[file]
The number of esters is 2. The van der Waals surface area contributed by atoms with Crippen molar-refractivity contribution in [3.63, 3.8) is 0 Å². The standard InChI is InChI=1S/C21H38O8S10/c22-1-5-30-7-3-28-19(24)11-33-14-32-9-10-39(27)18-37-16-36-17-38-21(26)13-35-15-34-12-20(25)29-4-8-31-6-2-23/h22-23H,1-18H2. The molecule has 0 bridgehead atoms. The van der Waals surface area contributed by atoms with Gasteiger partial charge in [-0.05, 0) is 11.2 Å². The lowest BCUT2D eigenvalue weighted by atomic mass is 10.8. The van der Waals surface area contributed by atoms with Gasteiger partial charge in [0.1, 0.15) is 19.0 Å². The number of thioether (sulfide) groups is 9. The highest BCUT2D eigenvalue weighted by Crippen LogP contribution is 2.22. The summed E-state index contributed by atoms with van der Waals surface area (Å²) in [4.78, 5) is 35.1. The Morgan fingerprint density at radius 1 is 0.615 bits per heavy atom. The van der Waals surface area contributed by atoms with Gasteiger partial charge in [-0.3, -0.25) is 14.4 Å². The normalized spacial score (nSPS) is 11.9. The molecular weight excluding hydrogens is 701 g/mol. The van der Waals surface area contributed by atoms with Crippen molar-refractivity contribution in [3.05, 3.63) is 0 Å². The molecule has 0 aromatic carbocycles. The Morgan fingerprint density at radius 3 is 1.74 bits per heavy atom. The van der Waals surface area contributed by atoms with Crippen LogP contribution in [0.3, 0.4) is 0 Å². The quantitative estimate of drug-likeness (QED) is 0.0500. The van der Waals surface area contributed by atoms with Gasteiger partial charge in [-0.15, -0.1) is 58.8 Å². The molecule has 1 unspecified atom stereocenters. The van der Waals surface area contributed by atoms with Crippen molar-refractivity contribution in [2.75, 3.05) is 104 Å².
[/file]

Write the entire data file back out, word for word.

The number of esters is 2. The van der Waals surface area contributed by atoms with Crippen molar-refractivity contribution in [3.63, 3.8) is 0 Å². The standard InChI is InChI=1S/C21H38O8S10/c22-1-5-30-7-3-28-19(24)11-33-14-32-9-10-39(27)18-37-16-36-17-38-21(26)13-35-15-34-12-20(25)29-4-8-31-6-2-23/h22-23H,1-18H2. The molecule has 0 bridgehead atoms. The van der Waals surface area contributed by atoms with Gasteiger partial charge in [-0.05, 0) is 11.2 Å². The lowest BCUT2D eigenvalue weighted by atomic mass is 10.8. The van der Waals surface area contributed by atoms with Gasteiger partial charge in [0.1, 0.15) is 19.0 Å². The number of thioether (sulfide) groups is 9. The highest BCUT2D eigenvalue weighted by Crippen LogP contribution is 2.22. The summed E-state index contributed by atoms with van der Waals surface area (Å²) in [4.78, 5) is 35.1. The Morgan fingerprint density at radius 1 is 0.615 bits per heavy atom. The van der Waals surface area contributed by atoms with Gasteiger partial charge in [-0.3, -0.25) is 14.4 Å². The normalized spacial score (nSPS) is 11.9. The molecular weight excluding hydrogens is 701 g/mol. The van der Waals surface area contributed by atoms with Crippen molar-refractivity contribution in [3.05, 3.63) is 0 Å². The molecule has 0 aromatic carbocycles. The Morgan fingerprint density at radius 3 is 1.74 bits per heavy atom. The van der Waals surface area contributed by atoms with Crippen LogP contribution in [0.3, 0.4) is 0 Å². The quantitative estimate of drug-likeness (QED) is 0.0500. The van der Waals surface area contributed by atoms with Gasteiger partial charge in [-0.15, -0.1) is 58.8 Å². The molecule has 1 unspecified atom stereocenters. The van der Waals surface area contributed by atoms with Crippen molar-refractivity contribution in [2.75, 3.05) is 104 Å².